This story is part of American Anthem, a yearlong series on songs that rouse, unite, celebrate and call to action. Find more at NPR.org/Anthem.
What makes a jazz anthem? NPR’s American Anthem series has spanned pop, rock, folk and more, but in most cases the songs are catchy, sing-at-the-top-of-your-lungs hits we all know and love. Less obvious is how an anthem grows out of a genre that is primarily instrumental and rarely crosses over into the pop charts these days. Luckily, we have an expert to help us figure it out.
“There’s a lot of songs that I think the novice jazz listener could really latch onto in terms of its intensity of melody, its intent, and the story behind the piece,” says bassist and composer Christian McBride, who hosts NPR’s Jazz Night in America. But rather than choose an obvious standard, McBride pointed to something more ambitious: massive, sprawling, three-movement suite by Duke Ellington called Black, Brown and Beige.
Introducing the piece at Carnegie Hall in 1943, Ellington announced to the mostly white audience, “We would like to say that this is a parallel to the history of the American Negro. And of course, it tells a long story.”
For this installment of American Anthem, McBride joined Audie Cornish on All Things Considered to discuss the power of putting a work about black life before that crowd at that time — and how the section called “Come Sunday” became an anthem unto itself, eventually growing into a hymn for the civil rights movement. Hear the radio version at the audio link, and read an edited transcript below.
This interview has been edited for length and clarity.
Audie Cornish: The title Black, Brown and Beige refers to three movements of a suite, and each one represents a period in black history: “black” being the lives of slaves; “brown” I understand [as] emancipation and service in American wars; and “beige” is when he was taking on contemporary black America at that time.
As a composer, when you listen to this piece — starting with the opening section, “Work Song” — what are you hearing?
Christian McBride: Just the way the textures build, the way the melody builds. The sort of sophisticated harmony: It’s not just dominant seventh chords or triads, you get these flat nines, these flat thirteens, these superimposed chords. That was just not standard.
Press reports at the time said that the crowd at that Carnegie Hall performance included Eleanor Roosevelt, Count Basie and Frank Sinatra. This was supposed to be a big revelatory moment from Ellington. But it also, in the end, got really mixed reviews. Can you talk about what people expected from him and why this somehow didn’t meet expectations?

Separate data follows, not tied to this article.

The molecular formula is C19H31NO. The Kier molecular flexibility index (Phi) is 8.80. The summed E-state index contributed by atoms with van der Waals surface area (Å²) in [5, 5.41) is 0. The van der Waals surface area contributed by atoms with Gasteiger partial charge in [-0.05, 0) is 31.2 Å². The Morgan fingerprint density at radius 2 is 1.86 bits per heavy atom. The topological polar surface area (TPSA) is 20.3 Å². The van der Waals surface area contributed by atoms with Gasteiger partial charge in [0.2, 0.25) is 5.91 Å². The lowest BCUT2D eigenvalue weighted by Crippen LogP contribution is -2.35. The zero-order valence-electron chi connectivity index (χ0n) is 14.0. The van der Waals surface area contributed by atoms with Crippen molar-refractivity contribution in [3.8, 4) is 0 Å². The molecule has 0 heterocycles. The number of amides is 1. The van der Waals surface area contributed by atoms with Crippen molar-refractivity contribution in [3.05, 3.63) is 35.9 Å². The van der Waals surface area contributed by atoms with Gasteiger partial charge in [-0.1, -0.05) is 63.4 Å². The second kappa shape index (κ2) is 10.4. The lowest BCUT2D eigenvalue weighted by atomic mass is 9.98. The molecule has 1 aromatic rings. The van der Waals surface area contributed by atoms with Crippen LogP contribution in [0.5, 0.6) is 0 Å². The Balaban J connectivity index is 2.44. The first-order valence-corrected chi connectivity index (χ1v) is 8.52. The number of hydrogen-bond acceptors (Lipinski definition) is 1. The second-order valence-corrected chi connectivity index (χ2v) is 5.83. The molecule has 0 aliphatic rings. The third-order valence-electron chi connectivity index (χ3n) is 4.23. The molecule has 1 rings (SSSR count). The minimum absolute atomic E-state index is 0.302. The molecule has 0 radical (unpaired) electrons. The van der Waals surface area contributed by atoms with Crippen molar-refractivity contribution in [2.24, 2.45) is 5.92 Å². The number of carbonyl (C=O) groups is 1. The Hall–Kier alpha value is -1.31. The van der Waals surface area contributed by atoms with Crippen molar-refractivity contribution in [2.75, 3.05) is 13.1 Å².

I think it’s fair to say that particularly someone like Duke Ellington would expect mixed reviews. First of all, you have an African-American bandleader and composer playing a piece about a “parallel to the history of the American Negro” in 1943 at Carnegie Hall. That alone might get you a couple of bad reviews before you even play a note.
I think there were a lot of critics who sort of deem themselves experts on “fine music” — you know, classical music. So when you have this African-American composer using timpani, violins, but mixing it with swing rhythms, African rhythms — you mix all this together, and I’m sure a lot of reviewers had no idea what they were listening to. How do you write about something you don’t know about?
So if Ellington’s work is trying to tell a story, what of the story are we hearing in the “Come Sunday” section? How have you come to think of this moment in the music?
One thing that’s always been important to the history of of black folks in America is the church, and Duke Ellington also wrote a lot of sacred music. So I think “Come Sunday” was his musical portrait of what the Gospel meant to the African-American community.
I guess it’s fitting, then, that some 15 years later there is a new recording of this song, and he brings in Mahalia Jackson.
A titan and a titan together. In 1958, when this album was recorded, I think it’s safe to say that there was no more powerful of a voice in the gospel world than Mahalia Jackson.
It’s also important to remember, you didn’t find gospel artists collaborating with jazz artists. Culturally, that was too stark a line to cross: There was a contingent of gospel artists or church people who still thought jazz is secular music, music that is not of the church. So I think it says something to the power and majesty of Duke Ellington’s musicality to be able to have this singular artist of another so-called “genre” to say, “I don’t usually do this, but this music is so powerful. I want to help further this artistry, the majesty of this song.”
The next decade saw this explosion of music that did address political and racial issues in America. Heading into the ‘60s, we have “A Change Is Gonna Come” by Sam Cooke. “We Shall Overcome” becomes an anthem of the civil rights movement. So where did Black, Brown and Beige fit into this new, politically aware musical landscape? Or was it forgotten?
It’s interesting because, also that same year, you had Sonny Rollins, who recorded the Freedom Suite. In 1960, you had Max Roach recording We Insist!, the “Freedom Now Suite.” So there was a younger generation that was much more direct in their message; the message got much more visceral.
Duke Ellington tended to use metaphor. He was always very poetic in the way he expressed the joys, the pains, the sorrows and the hopes of the black community. But the younger musicians like Sonny and Max Roach, they always tip their cap to Ellington, because they know that Duke Ellington really did set the tone for what’s known as protest music.